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Margrit Pernau

* I’d like to extend my thanks to all the colleagues who read and discussed this article and offered suggestions for its improvement. At the Center for the History of Emotions in Berlin: Benno Gammerl, Luis Manuel Garcia, Juliane Brauer, and Gian Marco Vidor; at the panel on Space and Emotions at

Razak Khan

* Most of the articles in this theme issue were initially presented as papers in a panel at the Association for Asian Studies’ ( aas ) Annual Conference in Philadelphia on 29 March 2014. They have been revised since and include literary, visual, and sociological and history of emotions

Chen Youqing

Experience is an activity that arouses emotions and generates meanings based on vivid sensation and profound compreh ension. It is emotional, meaningful, and personal, playing a key role in the course of forming and developing one’s qualities. The psychological process of experience generation consists of such links as sensing things, arousing emotions, promoting comprehension and association, generating insights and meanings, and deepening emotional responses. Undergoing things personally by means of direct sensation, taking part in activities, and living life are the most important preconditions of experience generation. Emotional influence, situational edification, and arts edification are external factors that induce experience generation.

Transports of Delight

An Aromatic Journey in Verse from East to West on the Wings of Perfume

Edited by David Pybus

This book is a feast for the nose! Transports of Delight is a celebration through verse of man’s extraordinary sensory world of smell, connecting East and West. Here is a fascinating and delightful anthology, drawn from around the world and across the millennia, capturing a kaleidoscope of emotions, moods and memories, all of which are energized and enhanced by smells of every kind – ‘smells which match our moods, promote our passions, provoke a sense of awe in the natural world around us, and bring us closer to our gods’. The anthology, containing over a hundred poems and excerpts from literature including The Teachings of the Buddha and Ben Johnson’s intoxicating ‘Drink to me only with thine eyes’ (Ode to Celia), takes the reader from Japan to China, Tibet and the East Indies, on to India and the Levant, then to Europe and finally to the Americas. Transports of Delight will certainly help transport and delight the reader to another level of sensory pleasure – far removed from today’s audio-visual world of ipods, televisions, CDs and DVDs!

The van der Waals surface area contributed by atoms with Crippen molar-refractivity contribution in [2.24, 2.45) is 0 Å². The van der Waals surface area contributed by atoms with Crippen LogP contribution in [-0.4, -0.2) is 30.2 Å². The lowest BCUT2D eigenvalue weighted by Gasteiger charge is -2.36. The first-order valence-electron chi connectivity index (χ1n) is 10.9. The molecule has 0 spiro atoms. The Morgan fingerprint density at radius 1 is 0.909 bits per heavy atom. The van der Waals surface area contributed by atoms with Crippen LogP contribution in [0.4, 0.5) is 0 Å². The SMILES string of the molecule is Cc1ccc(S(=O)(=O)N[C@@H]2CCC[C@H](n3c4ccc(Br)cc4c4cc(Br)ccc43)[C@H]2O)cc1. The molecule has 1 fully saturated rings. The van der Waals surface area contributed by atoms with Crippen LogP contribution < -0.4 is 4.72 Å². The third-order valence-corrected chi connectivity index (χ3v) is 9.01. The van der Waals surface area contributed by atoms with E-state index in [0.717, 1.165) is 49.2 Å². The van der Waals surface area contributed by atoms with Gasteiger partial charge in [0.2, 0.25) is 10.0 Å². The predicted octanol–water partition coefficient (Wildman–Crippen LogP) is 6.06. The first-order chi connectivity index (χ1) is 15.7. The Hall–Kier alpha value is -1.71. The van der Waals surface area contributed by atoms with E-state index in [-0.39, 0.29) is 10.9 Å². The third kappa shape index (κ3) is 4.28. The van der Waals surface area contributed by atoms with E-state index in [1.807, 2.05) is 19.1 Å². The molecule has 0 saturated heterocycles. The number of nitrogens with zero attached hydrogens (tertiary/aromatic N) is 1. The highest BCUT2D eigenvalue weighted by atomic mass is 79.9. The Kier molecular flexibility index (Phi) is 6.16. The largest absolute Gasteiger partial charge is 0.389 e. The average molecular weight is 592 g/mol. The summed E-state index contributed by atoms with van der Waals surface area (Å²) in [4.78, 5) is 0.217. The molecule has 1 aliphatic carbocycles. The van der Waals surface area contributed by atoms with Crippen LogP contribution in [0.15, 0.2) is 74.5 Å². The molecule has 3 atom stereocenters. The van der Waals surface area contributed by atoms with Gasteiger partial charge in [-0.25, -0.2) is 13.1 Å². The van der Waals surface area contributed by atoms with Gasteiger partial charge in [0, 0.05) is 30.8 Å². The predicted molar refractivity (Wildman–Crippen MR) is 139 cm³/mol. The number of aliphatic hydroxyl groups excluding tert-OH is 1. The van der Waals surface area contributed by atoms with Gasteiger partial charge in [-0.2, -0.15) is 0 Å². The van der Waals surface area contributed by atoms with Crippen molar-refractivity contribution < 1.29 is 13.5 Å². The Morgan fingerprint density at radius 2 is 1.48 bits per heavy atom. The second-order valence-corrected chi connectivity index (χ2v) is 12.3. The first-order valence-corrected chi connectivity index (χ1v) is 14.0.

Tina Phillips Johnson

2007, Transforming Emotions with Chinese Medicine: An Ethnographic Account from Contemporary China , Albany: State University of New York Press. Pp. xiv +191. $29.95 Paperback. isbn 9780791470008 Yanhua Zhang has transformed our understanding of a subject not commonly addressed in studies of

Local Pasts

Space, Emotions and Identities in Vernacular Histories of Princely Rampur

Razak Khan

* The article was initially presented at a workshop at Vanderbilt University on 15 February 2014 and benefited from the feedback of the workshop participants. I also owe thanks to my fellow panelists and members of the lively audience at the panel on Production of Space and Emotions in South Asia

Qaṣbas as Place

A Sense of Belonging and Nostalgia in Colonial India

M. Raisur Rahman

autobiographical writings add to the nostalgic fervor. Arguing that qaṣbas represented a vigorous intellectual culture shaped to a great extent by Muslim ascendancy in wealth and power, this paper outlines aspects of the qaṣbātī life in order to understand the manifestation and articulation of emotions

Fear and the City

Negotiating Everyday Life as a Young Baloch Man in Karachi

Nida Kirmani

Emotions at the Max Planck Institute for Human Development were invaluable in the development of my argument. I would also like to thank the Centre for Social Sciences and Humanities and the Centre for Policy Research in Delhi for inviting me to present in their urban studies workshop and providing

Sonam Dolma

‘taming’ or ‘controlling’, such as to control afflicting emotions, or to tame a person’s rough nature while yielding the good qualities. More generally, it is used in the sense of controlling or refining the harmful while augmenting the beneficial effects. As a Tibetan medical practitioner practising in